Winnipeg Free Press - PRINT EDITION

Salaries by default

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THE recent ruling by the Manitoba Court of Appeal to hike the pay of provincial court judges shows just what a public relations gesture was the legislature's bid to keep the judges' salaries frozen. The appeal court ruled a legislative committee should have accepted the raises recommended by an independent committee for 2009 and 2010, noting the MLAs essentially conceded as much when they awarded another increase last April.

The four-year battle revealed the root problem of attempts to freeze public compensation for a number of publicly paid groups. By rule, the salaries for Manitoba judges are to keep pace with those in three other provinces. This is a formula-based approach that renders negotiation nearly meaningless and something the NDP government has turned into a trend, having adopted the same approach to salary hikes for doctors and nurses.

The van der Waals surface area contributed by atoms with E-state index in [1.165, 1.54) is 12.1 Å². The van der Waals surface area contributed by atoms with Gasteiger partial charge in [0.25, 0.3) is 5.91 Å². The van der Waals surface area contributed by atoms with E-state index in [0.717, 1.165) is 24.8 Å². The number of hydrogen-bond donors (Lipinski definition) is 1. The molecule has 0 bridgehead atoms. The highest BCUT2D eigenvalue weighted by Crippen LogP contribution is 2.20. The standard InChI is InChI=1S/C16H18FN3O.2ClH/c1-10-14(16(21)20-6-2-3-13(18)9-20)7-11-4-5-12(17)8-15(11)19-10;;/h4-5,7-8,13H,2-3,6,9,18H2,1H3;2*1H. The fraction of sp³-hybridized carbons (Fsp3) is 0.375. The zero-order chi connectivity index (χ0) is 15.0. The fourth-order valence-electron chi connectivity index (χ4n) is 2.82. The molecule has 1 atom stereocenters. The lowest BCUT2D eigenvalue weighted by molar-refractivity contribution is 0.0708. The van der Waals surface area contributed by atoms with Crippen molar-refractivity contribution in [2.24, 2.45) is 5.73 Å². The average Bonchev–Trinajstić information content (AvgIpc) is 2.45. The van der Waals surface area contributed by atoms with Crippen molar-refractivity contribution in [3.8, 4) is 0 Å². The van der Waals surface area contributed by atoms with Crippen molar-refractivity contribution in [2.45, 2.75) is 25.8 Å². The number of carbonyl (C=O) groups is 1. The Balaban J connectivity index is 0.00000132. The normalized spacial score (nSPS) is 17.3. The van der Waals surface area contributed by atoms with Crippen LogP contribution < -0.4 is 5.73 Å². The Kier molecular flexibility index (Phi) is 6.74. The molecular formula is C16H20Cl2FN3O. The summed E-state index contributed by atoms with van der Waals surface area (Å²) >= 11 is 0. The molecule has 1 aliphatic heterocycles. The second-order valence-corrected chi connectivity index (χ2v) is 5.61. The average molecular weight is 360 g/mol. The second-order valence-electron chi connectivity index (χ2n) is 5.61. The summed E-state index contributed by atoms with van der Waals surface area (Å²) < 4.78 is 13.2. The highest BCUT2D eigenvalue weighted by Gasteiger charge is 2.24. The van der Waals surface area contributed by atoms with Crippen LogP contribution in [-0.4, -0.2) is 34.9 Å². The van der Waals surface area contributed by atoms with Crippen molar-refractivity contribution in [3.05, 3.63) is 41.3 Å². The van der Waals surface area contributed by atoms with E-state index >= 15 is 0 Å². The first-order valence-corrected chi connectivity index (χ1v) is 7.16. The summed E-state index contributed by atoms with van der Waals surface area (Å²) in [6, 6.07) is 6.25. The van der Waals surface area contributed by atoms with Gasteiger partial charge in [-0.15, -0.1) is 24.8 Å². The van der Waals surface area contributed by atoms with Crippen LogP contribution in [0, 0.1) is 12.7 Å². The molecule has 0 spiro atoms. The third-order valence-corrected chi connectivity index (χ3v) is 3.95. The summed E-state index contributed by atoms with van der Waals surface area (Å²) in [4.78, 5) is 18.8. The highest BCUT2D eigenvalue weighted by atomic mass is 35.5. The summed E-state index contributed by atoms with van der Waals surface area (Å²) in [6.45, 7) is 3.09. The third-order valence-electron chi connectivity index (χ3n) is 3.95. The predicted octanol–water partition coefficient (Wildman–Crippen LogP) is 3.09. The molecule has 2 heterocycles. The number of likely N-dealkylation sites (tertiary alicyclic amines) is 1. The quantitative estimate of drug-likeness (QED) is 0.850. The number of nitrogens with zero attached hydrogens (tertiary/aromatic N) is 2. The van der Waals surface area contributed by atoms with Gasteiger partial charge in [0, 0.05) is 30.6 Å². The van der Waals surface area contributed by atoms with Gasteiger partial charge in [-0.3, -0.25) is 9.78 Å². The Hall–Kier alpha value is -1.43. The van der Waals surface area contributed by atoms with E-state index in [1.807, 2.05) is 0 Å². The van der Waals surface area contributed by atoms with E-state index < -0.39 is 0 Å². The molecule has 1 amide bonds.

The government ties its own hands, setting salaries by default, allowing a principle of jurisdictional parity to trump economic conditions. This is not governing, but managing, and in a way that favours unions and professional groups over the interests of taxpayers' ability to pay.

Editorials are the consensus view of the Winnipeg Free Press’ editorial board, comprising Catherine Mitchell, David O’Brien, Shannon Sampert, and Paul Samyn.

Republished from the Winnipeg Free Press print edition August 23, 2013 A12

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